The chancellor is for turning… thank goodness
Published by The Daily Telegraph (25th November, 2015)
The scope of the spending review was immense with a fusillade of major announcements on everything from health to housing, social care to sport. This was a big political moment, one that will play a key role shaping the state and defining the first Tory government of this century. Yet the instant headlines already focus on one key announcement: the scrapping of tax credit cuts that is being branded a major U-turn for George Osborne.
Such is the nature of our adversarial political system and aggressive media, with political rivals and columnists talking of embarrassment for the chancellor. There is no doubt the botched attempt to save £4.4bn in tax credits undermined the claims of those hailing Mr Osborne as a political genius. He also sneaked in another significant U-turn on police funding, influenced no doubt by events in Paris last week. Yet he deserves only praise for abandoning flawed ideas, rather finding fudged solutions – even if he was helped by higher tax receipts.
Of course, these kind of screeching handbrake turns are seen as something to be avoided in the slippery world of Westminster. Policy reverses tend to be viewed as signs of political impotence or bungling ineptitude, met with scornful derision from opponents and impacting disastrously on prospects. Certainly Caroline Spelman might have cause to think this, wincing internally as the chancellor joked in parliament about avoiding the forestry sell-off plan that ended her cabinet career.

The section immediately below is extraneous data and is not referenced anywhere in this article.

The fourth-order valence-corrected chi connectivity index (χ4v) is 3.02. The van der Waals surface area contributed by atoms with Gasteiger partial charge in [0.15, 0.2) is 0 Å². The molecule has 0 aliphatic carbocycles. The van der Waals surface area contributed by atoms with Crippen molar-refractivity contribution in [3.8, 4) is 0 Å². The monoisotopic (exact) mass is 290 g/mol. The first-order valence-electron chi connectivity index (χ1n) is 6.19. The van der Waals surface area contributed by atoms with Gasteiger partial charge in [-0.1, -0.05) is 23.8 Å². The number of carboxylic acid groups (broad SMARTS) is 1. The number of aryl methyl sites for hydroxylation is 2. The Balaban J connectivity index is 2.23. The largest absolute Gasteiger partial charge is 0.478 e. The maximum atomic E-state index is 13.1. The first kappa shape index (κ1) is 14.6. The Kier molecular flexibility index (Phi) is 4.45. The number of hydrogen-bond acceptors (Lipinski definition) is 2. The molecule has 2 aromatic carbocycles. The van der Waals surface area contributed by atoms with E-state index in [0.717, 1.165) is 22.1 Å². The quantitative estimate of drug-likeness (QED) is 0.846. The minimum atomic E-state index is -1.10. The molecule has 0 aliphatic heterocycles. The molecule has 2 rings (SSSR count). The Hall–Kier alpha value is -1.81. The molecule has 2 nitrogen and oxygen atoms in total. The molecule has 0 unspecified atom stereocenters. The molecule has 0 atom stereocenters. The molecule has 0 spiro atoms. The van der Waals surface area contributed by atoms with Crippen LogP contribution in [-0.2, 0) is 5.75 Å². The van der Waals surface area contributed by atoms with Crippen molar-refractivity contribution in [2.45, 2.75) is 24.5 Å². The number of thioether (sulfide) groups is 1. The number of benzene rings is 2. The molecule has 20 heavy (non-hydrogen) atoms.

Yet as any business knows, it is a better idea to pull the plug on a bad idea than to press on remorselessly. Innovation by its nature leads to mistakes and failure – and the problem with government is that it is ponderous and does not innovate enough. It would be better for Britain if there was a more pragmatic approach, accepting mistakes are made all too often – as shown in the most damning way by Anthony King and Ivor Crewe in their book The Blunders of Our Governments. Fear of losing face leads politicians into worse holes.
This macho style of politics is a poor way to make decisions and hone policies. Ironically, although the U-turn phrase in politics predates her, this obsession with resolution in the face of adversity goes back to Margaret Thatcher’s famous conference line in 1980 – ‘You turn if you want to. The Lady’s not for turning’ – when her economic policies were coming under fire. Yet there is a major difference between reversing the philosophy that underpins a government and ditching a daft policy – as she found out to her cost with the poll tax.
The reality is all governments make numerous U-turns – and we should be thankful they do. Obviously making too many at once can be an issue, as Osborne himself found out with his botched 2012 budget. But today we should celebrate his abandonment of tax credit cuts that threatened to hit so many of the wrong people and jeopardise Tory claims to be running a One Nation government. Far better to listen to critics, accept the verdict of the public and move on. Now, about that backfiring bedroom tax…